360 Assessments: Getting The Whole Picture

When most of us receive feedback, it comes from a single perspective. Perhaps it’s a performance review from our boss, or comments from customers. But how often does our perspective differ from what we hear? Wouldn’t it be nice to see a comparison of all of these perspectives in the same place, using the same evaluation scale? This is where 360 assessments come in – providing a multi-perspective view.

What is a 360 Assessment?

A 360 refers to the 360 degrees of a circle, which symbolizes getting feedback from every angle. These perspectives usually fall into four categories: your boss, your peers or teammates, the people you manage, and finally, yourself. Each of these categories represents a vital component of your professional life.

  • Your Boss – Represents your responsibility to the organization or business.
  • Your Peers – Represents your ability to operate on a team and support colleagues.
  • Your Reports – Represent your ability to lead and manage others.
  • Yourself – Represents your personal satisfaction and professional development.

There are different types of 360 assessments, each focused on a different skill set. For example, assessments aimed at executives and managers may focus on leadership skills. A 360 for supervisors may be more tactical and focused on specific management skills. Forbes has a helpful list of how to decide. But regardless of the assessment, each 360 enables you to directly compare your evaluation of yourself with that of your boss, colleagues, and direct reports.

Why are different perspectives important?

Most leaders and managers are responsible for far more than simply completing tasks.  Their jobs include managing people, representing the organization, maintaining open communication at all levels, strategy, and supporting colleagues.  Balancing all of these responsibilities can be extremely challenging.  This is especially true for younger managers who were promoted from within. Most of these individuals were noticed due to their ability to do a task extremely well, but now they’ll being asked to manage others to do those same tasks, which is an entirely different skill set. No wonder drifting into micromanagement is so easy.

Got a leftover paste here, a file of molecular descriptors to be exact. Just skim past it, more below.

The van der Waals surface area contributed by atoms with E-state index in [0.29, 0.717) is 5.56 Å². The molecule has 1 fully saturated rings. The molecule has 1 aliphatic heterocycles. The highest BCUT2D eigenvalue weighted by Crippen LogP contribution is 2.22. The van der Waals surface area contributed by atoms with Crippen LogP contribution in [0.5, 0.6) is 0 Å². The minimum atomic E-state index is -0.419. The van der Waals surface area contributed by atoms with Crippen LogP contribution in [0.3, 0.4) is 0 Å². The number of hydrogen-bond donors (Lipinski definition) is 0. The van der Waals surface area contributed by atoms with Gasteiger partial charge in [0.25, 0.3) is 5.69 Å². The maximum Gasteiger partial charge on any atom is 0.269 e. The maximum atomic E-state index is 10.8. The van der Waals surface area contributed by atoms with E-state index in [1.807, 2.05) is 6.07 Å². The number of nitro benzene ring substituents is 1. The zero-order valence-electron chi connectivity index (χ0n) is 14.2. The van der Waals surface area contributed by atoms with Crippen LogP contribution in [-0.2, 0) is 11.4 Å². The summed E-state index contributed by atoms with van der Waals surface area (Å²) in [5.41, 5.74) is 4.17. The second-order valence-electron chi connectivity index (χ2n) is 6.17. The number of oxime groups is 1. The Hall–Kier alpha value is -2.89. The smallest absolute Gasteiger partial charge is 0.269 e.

A 360 provides a valuable comparison among these various responsibilities. Let’s say, for example, that the people you manage consistently rate you higher than your boss does. Is your boss unreasonable? Are you a committed advocate for your people? Are you having to regularly fight the system? While any or all of these may be true, what’s more important is the fact that what your boss sees you differently than your people do, and yet you’re accountable to both. If you’re managing your people effectively, you may have to communicate better with your boss. Or you may have to focus more on supporting the business rather than always defending your team. Bottom line, a 360 helps open these critical discussions.

Why 360s need special facilitation.

More than most assessments, 360s can easily be misinterpreted? Results should never be distributed without clear explanations of what they are and how they should be used. As illustrated in the example above, when taken out of context, the results can easily be misused. This is compounded by the fact that 360’s can be far more intimidating than other assessments. If someone is upset, it’s unlikely that they’ll view the results objectively. Skilled facilitation when debriefing this process is extremely important.

A 360 is a powerful tool. The American Psychological Association says such assessments are of “great value when done correctly” but they must be used responsibly. While they are one of the most powerful tools for professional development, they should not be used for evaluation. In fact, the Society for Human Resource Management cautions against its use for pay raises and promotions. Always be sure to consider the ethical considerations before using any assessment.

Learning Technologies can help your company implement a strong, useful 360-degree assessment program and guide team members on a path to developing the skills they need to succeed.